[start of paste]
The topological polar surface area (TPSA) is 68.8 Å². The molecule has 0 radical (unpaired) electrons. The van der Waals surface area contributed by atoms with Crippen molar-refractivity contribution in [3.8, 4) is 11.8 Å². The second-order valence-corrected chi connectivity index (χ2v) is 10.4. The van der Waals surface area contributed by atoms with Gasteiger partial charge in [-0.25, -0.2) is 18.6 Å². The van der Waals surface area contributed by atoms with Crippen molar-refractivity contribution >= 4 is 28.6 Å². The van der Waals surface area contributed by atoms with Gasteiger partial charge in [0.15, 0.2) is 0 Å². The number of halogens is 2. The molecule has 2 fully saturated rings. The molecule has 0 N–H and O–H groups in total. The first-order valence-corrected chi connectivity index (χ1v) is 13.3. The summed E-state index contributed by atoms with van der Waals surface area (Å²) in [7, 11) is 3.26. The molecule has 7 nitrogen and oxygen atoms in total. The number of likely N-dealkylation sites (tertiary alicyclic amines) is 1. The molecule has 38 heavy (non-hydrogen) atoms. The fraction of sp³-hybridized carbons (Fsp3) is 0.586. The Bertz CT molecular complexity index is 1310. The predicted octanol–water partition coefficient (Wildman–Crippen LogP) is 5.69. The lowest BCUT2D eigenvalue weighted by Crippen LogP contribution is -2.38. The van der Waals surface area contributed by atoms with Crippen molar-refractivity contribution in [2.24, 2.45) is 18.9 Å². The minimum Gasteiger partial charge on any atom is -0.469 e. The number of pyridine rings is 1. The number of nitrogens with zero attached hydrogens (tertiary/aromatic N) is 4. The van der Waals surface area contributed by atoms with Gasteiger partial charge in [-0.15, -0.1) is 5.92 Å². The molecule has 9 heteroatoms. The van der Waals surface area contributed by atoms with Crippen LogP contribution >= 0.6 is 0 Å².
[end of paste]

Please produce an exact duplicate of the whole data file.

The topological polar surface area (TPSA) is 68.8 Å². The molecule has 0 radical (unpaired) electrons. The van der Waals surface area contributed by atoms with Crippen molar-refractivity contribution in [3.8, 4) is 11.8 Å². The second-order valence-corrected chi connectivity index (χ2v) is 10.4. The van der Waals surface area contributed by atoms with Gasteiger partial charge in [-0.25, -0.2) is 18.6 Å². The van der Waals surface area contributed by atoms with Crippen molar-refractivity contribution >= 4 is 28.6 Å². The van der Waals surface area contributed by atoms with Gasteiger partial charge in [0.15, 0.2) is 0 Å². The number of halogens is 2. The molecule has 2 fully saturated rings. The molecule has 0 N–H and O–H groups in total. The first-order valence-corrected chi connectivity index (χ1v) is 13.3. The summed E-state index contributed by atoms with van der Waals surface area (Å²) in [7, 11) is 3.26. The molecule has 7 nitrogen and oxygen atoms in total. The number of likely N-dealkylation sites (tertiary alicyclic amines) is 1. The molecule has 38 heavy (non-hydrogen) atoms. The fraction of sp³-hybridized carbons (Fsp3) is 0.586. The Bertz CT molecular complexity index is 1310. The predicted octanol–water partition coefficient (Wildman–Crippen LogP) is 5.69. The lowest BCUT2D eigenvalue weighted by Crippen LogP contribution is -2.38. The van der Waals surface area contributed by atoms with Crippen molar-refractivity contribution in [2.24, 2.45) is 18.9 Å². The minimum Gasteiger partial charge on any atom is -0.469 e. The number of pyridine rings is 1. The number of nitrogens with zero attached hydrogens (tertiary/aromatic N) is 4. The van der Waals surface area contributed by atoms with Gasteiger partial charge in [-0.15, -0.1) is 5.92 Å². The molecule has 9 heteroatoms. The van der Waals surface area contributed by atoms with Crippen LogP contribution >= 0.6 is 0 Å².